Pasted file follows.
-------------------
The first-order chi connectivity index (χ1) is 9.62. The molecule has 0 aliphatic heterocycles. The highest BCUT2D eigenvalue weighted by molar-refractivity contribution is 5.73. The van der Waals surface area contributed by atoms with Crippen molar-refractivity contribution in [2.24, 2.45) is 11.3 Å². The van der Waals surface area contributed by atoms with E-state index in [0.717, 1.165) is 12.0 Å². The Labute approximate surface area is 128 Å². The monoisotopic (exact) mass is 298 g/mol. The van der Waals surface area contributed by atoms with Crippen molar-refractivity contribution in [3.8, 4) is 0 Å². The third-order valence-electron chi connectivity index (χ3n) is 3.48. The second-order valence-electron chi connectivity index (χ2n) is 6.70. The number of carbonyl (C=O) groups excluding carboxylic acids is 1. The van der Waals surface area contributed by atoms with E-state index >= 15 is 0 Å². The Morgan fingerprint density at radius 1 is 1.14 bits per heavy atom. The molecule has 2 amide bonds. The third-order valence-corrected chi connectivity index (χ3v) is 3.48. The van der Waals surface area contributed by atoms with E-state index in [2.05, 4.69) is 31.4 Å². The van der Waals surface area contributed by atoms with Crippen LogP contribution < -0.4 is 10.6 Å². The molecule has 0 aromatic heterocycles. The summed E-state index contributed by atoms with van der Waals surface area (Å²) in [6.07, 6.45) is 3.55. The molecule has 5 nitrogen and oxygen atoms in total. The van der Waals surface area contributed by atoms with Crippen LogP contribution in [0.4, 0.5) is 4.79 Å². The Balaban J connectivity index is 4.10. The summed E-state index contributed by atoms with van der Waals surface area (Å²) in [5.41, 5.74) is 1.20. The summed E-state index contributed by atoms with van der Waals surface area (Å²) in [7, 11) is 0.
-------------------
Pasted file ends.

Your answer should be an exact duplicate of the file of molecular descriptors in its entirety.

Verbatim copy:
The first-order chi connectivity index (χ1) is 9.62. The molecule has 0 aliphatic heterocycles. The highest BCUT2D eigenvalue weighted by molar-refractivity contribution is 5.73. The van der Waals surface area contributed by atoms with Crippen molar-refractivity contribution in [2.24, 2.45) is 11.3 Å². The van der Waals surface area contributed by atoms with E-state index in [0.717, 1.165) is 12.0 Å². The Labute approximate surface area is 128 Å². The monoisotopic (exact) mass is 298 g/mol. The van der Waals surface area contributed by atoms with Crippen molar-refractivity contribution in [3.8, 4) is 0 Å². The third-order valence-electron chi connectivity index (χ3n) is 3.48. The second-order valence-electron chi connectivity index (χ2n) is 6.70. The number of carbonyl (C=O) groups excluding carboxylic acids is 1. The van der Waals surface area contributed by atoms with E-state index >= 15 is 0 Å². The Morgan fingerprint density at radius 1 is 1.14 bits per heavy atom. The molecule has 2 amide bonds. The third-order valence-corrected chi connectivity index (χ3v) is 3.48. The van der Waals surface area contributed by atoms with E-state index in [2.05, 4.69) is 31.4 Å². The van der Waals surface area contributed by atoms with Crippen LogP contribution < -0.4 is 10.6 Å². The molecule has 0 aromatic heterocycles. The summed E-state index contributed by atoms with van der Waals surface area (Å²) in [6.07, 6.45) is 3.55. The molecule has 5 nitrogen and oxygen atoms in total. The van der Waals surface area contributed by atoms with Crippen LogP contribution in [0.4, 0.5) is 4.79 Å². The Balaban J connectivity index is 4.10. The summed E-state index contributed by atoms with van der Waals surface area (Å²) in [5.41, 5.74) is 1.20. The summed E-state index contributed by atoms with van der Waals surface area (Å²) in [7, 11) is 0.